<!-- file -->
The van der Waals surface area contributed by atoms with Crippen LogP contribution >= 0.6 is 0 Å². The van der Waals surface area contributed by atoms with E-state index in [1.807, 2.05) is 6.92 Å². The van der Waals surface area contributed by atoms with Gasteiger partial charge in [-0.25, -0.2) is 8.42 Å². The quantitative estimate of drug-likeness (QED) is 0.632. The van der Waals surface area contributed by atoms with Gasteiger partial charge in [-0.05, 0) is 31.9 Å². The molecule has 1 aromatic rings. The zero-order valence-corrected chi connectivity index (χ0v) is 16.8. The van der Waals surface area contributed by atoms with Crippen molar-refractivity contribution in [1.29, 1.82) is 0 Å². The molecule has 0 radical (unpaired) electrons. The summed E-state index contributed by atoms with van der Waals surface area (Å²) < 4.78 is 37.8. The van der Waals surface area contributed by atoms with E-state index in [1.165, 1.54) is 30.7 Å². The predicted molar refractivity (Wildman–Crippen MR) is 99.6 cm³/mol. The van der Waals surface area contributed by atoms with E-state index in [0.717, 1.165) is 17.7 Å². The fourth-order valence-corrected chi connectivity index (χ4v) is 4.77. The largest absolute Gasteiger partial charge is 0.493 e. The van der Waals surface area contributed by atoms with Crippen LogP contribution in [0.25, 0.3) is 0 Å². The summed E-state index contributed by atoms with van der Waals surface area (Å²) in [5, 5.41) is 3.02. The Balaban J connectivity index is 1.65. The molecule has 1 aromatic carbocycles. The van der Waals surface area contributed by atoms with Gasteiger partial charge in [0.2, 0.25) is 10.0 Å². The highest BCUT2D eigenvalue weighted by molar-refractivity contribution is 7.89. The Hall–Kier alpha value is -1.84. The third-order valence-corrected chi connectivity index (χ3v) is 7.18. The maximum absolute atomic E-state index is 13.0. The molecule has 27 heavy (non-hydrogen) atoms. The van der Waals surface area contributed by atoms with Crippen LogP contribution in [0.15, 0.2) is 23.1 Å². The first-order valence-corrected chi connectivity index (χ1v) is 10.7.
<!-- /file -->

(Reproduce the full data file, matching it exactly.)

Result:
The van der Waals surface area contributed by atoms with Crippen LogP contribution >= 0.6 is 0 Å². The van der Waals surface area contributed by atoms with E-state index in [1.807, 2.05) is 6.92 Å². The van der Waals surface area contributed by atoms with Gasteiger partial charge in [-0.25, -0.2) is 8.42 Å². The quantitative estimate of drug-likeness (QED) is 0.632. The van der Waals surface area contributed by atoms with Gasteiger partial charge in [-0.05, 0) is 31.9 Å². The molecule has 1 aromatic rings. The zero-order valence-corrected chi connectivity index (χ0v) is 16.8. The van der Waals surface area contributed by atoms with Crippen molar-refractivity contribution in [1.29, 1.82) is 0 Å². The molecule has 0 radical (unpaired) electrons. The summed E-state index contributed by atoms with van der Waals surface area (Å²) < 4.78 is 37.8. The van der Waals surface area contributed by atoms with E-state index in [1.165, 1.54) is 30.7 Å². The predicted molar refractivity (Wildman–Crippen MR) is 99.6 cm³/mol. The van der Waals surface area contributed by atoms with E-state index in [0.717, 1.165) is 17.7 Å². The fourth-order valence-corrected chi connectivity index (χ4v) is 4.77. The largest absolute Gasteiger partial charge is 0.493 e. The van der Waals surface area contributed by atoms with Crippen LogP contribution in [0.25, 0.3) is 0 Å². The summed E-state index contributed by atoms with van der Waals surface area (Å²) in [5, 5.41) is 3.02. The Balaban J connectivity index is 1.65. The molecule has 1 aromatic carbocycles. The van der Waals surface area contributed by atoms with Gasteiger partial charge in [0.2, 0.25) is 10.0 Å². The highest BCUT2D eigenvalue weighted by molar-refractivity contribution is 7.89. The Hall–Kier alpha value is -1.84. The third-order valence-corrected chi connectivity index (χ3v) is 7.18. The maximum absolute atomic E-state index is 13.0. The molecule has 27 heavy (non-hydrogen) atoms. The van der Waals surface area contributed by atoms with Crippen LogP contribution in [0.15, 0.2) is 23.1 Å². The first-order valence-corrected chi connectivity index (χ1v) is 10.7.